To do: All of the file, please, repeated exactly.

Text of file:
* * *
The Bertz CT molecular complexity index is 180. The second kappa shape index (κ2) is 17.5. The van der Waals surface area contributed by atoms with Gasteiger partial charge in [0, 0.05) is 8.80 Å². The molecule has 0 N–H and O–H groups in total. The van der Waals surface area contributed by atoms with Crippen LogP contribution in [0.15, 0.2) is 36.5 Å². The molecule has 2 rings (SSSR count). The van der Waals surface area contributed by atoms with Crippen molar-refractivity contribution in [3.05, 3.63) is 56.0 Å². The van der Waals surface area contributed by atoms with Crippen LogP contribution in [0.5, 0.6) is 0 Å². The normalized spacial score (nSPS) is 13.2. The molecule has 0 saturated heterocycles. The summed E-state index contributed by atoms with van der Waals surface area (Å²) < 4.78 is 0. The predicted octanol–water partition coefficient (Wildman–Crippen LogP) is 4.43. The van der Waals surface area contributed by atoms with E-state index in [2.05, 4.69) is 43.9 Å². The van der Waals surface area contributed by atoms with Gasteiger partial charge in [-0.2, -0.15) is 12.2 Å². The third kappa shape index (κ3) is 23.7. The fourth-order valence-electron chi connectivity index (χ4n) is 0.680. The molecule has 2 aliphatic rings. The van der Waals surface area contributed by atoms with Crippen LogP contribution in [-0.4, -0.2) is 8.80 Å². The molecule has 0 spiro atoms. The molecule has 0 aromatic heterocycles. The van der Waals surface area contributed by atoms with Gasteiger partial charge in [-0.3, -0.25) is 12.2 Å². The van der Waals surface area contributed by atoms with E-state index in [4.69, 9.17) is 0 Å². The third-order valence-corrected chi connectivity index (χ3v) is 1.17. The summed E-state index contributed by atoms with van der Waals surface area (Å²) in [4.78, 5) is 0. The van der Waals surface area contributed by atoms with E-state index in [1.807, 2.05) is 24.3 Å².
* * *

The Bertz CT molecular complexity index is 180. The second kappa shape index (κ2) is 17.5. The van der Waals surface area contributed by atoms with Gasteiger partial charge in [0, 0.05) is 8.80 Å². The molecule has 0 N–H and O–H groups in total. The van der Waals surface area contributed by atoms with Crippen LogP contribution in [0.15, 0.2) is 36.5 Å². The molecule has 2 rings (SSSR count). The van der Waals surface area contributed by atoms with Crippen molar-refractivity contribution in [3.05, 3.63) is 56.0 Å². The van der Waals surface area contributed by atoms with Crippen LogP contribution in [0.5, 0.6) is 0 Å². The normalized spacial score (nSPS) is 13.2. The molecule has 0 saturated heterocycles. The summed E-state index contributed by atoms with van der Waals surface area (Å²) < 4.78 is 0. The predicted octanol–water partition coefficient (Wildman–Crippen LogP) is 4.43. The van der Waals surface area contributed by atoms with E-state index in [2.05, 4.69) is 43.9 Å². The van der Waals surface area contributed by atoms with Gasteiger partial charge in [-0.2, -0.15) is 12.2 Å². The third kappa shape index (κ3) is 23.7. The fourth-order valence-electron chi connectivity index (χ4n) is 0.680. The molecule has 2 aliphatic rings. The van der Waals surface area contributed by atoms with Crippen LogP contribution in [-0.4, -0.2) is 8.80 Å². The molecule has 0 spiro atoms. The molecule has 0 aromatic heterocycles. The van der Waals surface area contributed by atoms with Gasteiger partial charge in [-0.3, -0.25) is 12.2 Å². The van der Waals surface area contributed by atoms with E-state index in [4.69, 9.17) is 0 Å². The third-order valence-corrected chi connectivity index (χ3v) is 1.17. The summed E-state index contributed by atoms with van der Waals surface area (Å²) in [4.78, 5) is 0. The van der Waals surface area contributed by atoms with E-state index in [1.807, 2.05) is 24.3 Å².